King of Spain – Entropy

King of Spain

Rock n’ roll at an early age leaves one very susceptible to burnout. The saying goes “with age comes wisdom” and spending your youth in the back of a van traipsing across the states and sleeping on floors you wise up quick and possibly burn out even faster. In that time you can gain access to more music than ever before and the learning process begins again, the second coming of an education that began in your teens. It becomes easy to see how an artist who began in a noise rock outfit can several years later create a folk album. After the dissolution of Archers of Loaf, Eric Bachmann has created several albums of beautifully crafted songs under his own name and Crooked Fingers. Godflesh’s Justin Broadrick has since moved on to the more ambient, but no less loud, Jesu project. And after spending several years as the guitarist & songwriter for The Maccabees and Pohgoh, Matt Slate has resurfaced under the name King of Spain.

Taking cues from Bachmann and early Brian Eno albums, Slate has released Entropy, his outstanding solo debut. Looped samples of guitar, random noises, and even his own voice are the foundation for the 11 songs on the album. There are occasional snippets that are based in electronic acts such as Aphex Twin or Boards of Canada but that doesn’t make it an ambient album. By turning down both the volume and speed of his previous acts, King of Spain creates intricate songs, full of sincere emotion, released by adding pastoral guitar notes and repeating melodies at just the right moments. “Animals (part one)” is the defining example of this. As he nearly whispers to you Slate’s guitar oh-so-quietly plucks out several notes in the background, never quite forming a melody; it’s the old jazz saying of listening to the notes that aren’t being played. The effect is wonderful and perhaps makes for the best song on the album.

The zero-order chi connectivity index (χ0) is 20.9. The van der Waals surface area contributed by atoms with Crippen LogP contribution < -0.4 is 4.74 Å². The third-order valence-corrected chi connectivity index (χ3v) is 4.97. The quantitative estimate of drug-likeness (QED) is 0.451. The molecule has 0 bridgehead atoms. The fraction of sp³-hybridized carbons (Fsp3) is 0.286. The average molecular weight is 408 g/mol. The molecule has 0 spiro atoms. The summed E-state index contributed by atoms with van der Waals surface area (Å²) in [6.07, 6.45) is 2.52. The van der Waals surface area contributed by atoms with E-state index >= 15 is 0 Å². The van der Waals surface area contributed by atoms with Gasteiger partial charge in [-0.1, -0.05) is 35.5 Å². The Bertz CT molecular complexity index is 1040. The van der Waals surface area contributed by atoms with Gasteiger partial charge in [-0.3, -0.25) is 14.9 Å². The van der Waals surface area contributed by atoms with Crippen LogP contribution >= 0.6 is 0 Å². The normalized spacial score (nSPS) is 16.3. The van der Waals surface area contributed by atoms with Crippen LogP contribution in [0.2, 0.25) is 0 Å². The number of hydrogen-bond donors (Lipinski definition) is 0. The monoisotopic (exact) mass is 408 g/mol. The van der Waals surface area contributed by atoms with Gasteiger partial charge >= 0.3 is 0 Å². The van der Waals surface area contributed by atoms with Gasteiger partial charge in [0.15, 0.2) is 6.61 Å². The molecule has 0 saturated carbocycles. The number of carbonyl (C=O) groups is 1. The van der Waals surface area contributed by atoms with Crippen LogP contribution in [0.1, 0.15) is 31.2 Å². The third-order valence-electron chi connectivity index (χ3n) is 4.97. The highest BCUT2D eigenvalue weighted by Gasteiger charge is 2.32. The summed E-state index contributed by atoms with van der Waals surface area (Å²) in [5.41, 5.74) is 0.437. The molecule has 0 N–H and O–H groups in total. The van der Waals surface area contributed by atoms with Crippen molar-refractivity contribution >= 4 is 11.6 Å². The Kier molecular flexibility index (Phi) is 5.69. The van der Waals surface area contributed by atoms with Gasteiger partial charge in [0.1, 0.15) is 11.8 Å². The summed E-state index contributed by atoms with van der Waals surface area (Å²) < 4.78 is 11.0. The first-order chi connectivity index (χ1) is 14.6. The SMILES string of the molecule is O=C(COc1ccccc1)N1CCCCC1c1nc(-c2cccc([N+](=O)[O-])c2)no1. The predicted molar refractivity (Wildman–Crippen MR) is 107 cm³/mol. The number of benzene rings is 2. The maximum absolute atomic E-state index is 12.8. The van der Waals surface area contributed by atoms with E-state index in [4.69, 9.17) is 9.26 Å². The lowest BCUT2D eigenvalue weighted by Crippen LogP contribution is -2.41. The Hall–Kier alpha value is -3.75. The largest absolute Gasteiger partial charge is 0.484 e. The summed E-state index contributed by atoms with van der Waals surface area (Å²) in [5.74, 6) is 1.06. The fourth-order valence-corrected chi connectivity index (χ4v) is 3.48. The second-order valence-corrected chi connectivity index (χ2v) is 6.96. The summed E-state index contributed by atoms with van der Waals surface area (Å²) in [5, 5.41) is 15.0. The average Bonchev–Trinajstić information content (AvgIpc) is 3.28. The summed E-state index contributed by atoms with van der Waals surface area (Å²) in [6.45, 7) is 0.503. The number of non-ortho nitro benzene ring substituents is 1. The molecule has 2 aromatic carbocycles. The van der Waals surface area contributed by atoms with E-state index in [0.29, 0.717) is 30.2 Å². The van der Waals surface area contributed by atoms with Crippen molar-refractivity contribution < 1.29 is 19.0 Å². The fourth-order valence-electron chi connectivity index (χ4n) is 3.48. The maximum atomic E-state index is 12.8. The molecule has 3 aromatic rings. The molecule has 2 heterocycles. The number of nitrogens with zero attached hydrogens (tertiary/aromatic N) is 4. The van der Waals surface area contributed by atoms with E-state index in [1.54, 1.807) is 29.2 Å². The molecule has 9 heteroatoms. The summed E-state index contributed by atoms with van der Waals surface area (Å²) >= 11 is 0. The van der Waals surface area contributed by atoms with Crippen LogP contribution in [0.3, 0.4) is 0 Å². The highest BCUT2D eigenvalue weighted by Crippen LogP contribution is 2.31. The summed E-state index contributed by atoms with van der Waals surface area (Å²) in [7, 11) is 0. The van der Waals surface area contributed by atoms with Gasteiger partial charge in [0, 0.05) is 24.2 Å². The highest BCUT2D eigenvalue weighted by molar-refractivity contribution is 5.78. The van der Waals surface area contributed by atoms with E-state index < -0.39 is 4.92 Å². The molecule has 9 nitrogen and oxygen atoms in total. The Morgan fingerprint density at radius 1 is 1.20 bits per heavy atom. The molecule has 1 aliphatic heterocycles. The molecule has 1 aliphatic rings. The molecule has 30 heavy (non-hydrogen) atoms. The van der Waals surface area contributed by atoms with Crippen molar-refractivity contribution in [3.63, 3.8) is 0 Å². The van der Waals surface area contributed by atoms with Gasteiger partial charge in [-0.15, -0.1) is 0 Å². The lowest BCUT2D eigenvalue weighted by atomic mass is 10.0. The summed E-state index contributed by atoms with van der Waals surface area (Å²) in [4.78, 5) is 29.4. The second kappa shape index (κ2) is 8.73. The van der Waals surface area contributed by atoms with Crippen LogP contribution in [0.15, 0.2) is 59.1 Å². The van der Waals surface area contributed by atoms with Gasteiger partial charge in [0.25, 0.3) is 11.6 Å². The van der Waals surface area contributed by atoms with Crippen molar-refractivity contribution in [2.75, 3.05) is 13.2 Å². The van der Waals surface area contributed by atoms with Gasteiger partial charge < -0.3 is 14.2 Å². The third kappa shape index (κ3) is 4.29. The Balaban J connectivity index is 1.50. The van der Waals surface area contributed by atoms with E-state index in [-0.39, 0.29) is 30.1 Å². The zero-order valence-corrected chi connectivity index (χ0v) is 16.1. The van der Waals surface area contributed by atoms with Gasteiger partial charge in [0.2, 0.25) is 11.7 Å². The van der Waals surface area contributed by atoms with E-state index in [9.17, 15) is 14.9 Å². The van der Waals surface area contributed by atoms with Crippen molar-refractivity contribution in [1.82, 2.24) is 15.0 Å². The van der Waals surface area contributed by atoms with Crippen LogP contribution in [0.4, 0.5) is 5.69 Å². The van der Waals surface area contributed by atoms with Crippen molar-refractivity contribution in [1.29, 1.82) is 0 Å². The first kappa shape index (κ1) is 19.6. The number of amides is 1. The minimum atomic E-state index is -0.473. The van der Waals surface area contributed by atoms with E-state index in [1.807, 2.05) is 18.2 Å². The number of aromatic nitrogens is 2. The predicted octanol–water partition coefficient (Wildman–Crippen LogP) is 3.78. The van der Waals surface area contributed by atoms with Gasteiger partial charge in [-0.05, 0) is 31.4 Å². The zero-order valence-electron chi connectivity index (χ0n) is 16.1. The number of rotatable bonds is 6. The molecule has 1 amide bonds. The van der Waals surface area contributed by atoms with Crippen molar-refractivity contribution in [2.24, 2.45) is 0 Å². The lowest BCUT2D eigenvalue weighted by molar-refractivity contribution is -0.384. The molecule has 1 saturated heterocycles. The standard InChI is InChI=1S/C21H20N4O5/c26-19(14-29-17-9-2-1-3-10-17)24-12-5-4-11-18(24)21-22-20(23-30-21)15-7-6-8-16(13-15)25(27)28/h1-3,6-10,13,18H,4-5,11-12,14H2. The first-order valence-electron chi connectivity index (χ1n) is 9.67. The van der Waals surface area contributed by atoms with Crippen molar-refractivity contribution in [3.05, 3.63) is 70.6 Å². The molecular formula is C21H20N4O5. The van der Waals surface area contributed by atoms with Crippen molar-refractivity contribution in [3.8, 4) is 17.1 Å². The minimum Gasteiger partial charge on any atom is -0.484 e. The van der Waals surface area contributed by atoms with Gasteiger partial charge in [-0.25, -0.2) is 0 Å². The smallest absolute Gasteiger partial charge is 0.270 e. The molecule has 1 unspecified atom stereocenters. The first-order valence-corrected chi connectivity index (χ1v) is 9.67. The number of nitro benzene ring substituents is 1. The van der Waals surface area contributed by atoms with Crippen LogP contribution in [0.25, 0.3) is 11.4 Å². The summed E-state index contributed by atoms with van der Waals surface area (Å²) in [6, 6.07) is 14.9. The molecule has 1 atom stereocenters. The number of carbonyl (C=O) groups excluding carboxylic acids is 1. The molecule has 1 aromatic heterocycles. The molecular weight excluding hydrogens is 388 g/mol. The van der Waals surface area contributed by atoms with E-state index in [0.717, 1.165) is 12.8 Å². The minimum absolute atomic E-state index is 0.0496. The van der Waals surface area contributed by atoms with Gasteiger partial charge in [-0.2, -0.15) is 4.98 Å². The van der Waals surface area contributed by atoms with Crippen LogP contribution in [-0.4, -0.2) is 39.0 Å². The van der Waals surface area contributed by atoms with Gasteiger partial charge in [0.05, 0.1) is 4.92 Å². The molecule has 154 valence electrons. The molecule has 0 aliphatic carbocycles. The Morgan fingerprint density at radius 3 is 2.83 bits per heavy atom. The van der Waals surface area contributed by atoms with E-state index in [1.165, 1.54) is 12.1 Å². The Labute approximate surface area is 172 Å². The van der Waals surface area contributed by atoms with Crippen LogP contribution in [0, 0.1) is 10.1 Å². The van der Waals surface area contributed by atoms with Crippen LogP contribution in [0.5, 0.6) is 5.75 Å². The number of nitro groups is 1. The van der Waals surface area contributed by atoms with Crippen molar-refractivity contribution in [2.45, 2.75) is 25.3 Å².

While “Cinco de Mayo” is the poppiest song on the album it’s also the shortest. This is a rare case as the songs are given room to grow and breathe and expand. More often than not the introductions will repeat with subtle additions in instrumentation, nestling in before you even realize it. While the words are important, Slate does not make them the sole focus. The lyrics are open to interpretation and in making them only a fraction of the song it allows for your own impressions to take shape and for your own memories to creep in, filling the spaces.

Entropy is no doubt a melancholy album but not one steeped in remorse or overbearing sadness. The undercurrent of hope and powerful emotion flow throughout like the samples bubbling under each song. It took Matt Slate 5 years to get back to writing songs again and while the wait was worth it his music is too good to be kept away for that long again.